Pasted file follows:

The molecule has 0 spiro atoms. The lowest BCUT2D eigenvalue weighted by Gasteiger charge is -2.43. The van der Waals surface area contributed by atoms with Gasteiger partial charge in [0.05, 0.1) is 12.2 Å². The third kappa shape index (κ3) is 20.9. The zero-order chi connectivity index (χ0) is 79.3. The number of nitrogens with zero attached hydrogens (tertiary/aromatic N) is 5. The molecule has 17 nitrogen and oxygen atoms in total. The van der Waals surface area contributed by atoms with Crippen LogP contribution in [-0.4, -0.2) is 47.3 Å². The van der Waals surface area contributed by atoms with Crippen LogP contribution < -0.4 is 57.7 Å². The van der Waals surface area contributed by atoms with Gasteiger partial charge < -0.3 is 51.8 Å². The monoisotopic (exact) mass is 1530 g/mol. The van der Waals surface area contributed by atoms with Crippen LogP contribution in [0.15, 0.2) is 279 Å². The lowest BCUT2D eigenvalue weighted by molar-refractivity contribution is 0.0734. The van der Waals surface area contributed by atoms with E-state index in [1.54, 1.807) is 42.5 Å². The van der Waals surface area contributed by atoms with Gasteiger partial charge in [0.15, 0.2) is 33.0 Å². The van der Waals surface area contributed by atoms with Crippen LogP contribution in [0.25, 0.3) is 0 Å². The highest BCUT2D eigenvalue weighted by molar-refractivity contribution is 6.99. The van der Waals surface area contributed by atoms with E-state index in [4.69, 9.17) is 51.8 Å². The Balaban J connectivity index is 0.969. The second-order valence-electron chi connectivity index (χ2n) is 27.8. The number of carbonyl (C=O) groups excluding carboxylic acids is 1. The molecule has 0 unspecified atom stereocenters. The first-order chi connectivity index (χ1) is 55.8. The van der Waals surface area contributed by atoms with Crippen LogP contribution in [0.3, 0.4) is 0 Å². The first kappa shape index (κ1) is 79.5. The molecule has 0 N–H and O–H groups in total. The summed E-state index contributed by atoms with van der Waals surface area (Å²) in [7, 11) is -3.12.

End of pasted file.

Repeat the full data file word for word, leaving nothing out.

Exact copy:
The molecule has 0 spiro atoms. The lowest BCUT2D eigenvalue weighted by Gasteiger charge is -2.43. The van der Waals surface area contributed by atoms with Gasteiger partial charge in [0.05, 0.1) is 12.2 Å². The third kappa shape index (κ3) is 20.9. The zero-order chi connectivity index (χ0) is 79.3. The number of nitrogens with zero attached hydrogens (tertiary/aromatic N) is 5. The molecule has 17 nitrogen and oxygen atoms in total. The van der Waals surface area contributed by atoms with Crippen LogP contribution in [-0.4, -0.2) is 47.3 Å². The van der Waals surface area contributed by atoms with Crippen LogP contribution < -0.4 is 57.7 Å². The van der Waals surface area contributed by atoms with Gasteiger partial charge < -0.3 is 51.8 Å². The monoisotopic (exact) mass is 1530 g/mol. The van der Waals surface area contributed by atoms with Crippen LogP contribution in [0.15, 0.2) is 279 Å². The lowest BCUT2D eigenvalue weighted by molar-refractivity contribution is 0.0734. The van der Waals surface area contributed by atoms with E-state index in [1.54, 1.807) is 42.5 Å². The van der Waals surface area contributed by atoms with Gasteiger partial charge in [0.15, 0.2) is 33.0 Å². The van der Waals surface area contributed by atoms with Crippen LogP contribution in [0.25, 0.3) is 0 Å². The highest BCUT2D eigenvalue weighted by molar-refractivity contribution is 6.99. The van der Waals surface area contributed by atoms with E-state index in [4.69, 9.17) is 51.8 Å². The Balaban J connectivity index is 0.969. The second-order valence-electron chi connectivity index (χ2n) is 27.8. The number of carbonyl (C=O) groups excluding carboxylic acids is 1. The molecule has 0 unspecified atom stereocenters. The first-order chi connectivity index (χ1) is 55.8. The van der Waals surface area contributed by atoms with Crippen LogP contribution in [0.3, 0.4) is 0 Å². The first kappa shape index (κ1) is 79.5. The molecule has 0 N–H and O–H groups in total. The summed E-state index contributed by atoms with van der Waals surface area (Å²) in [7, 11) is -3.12.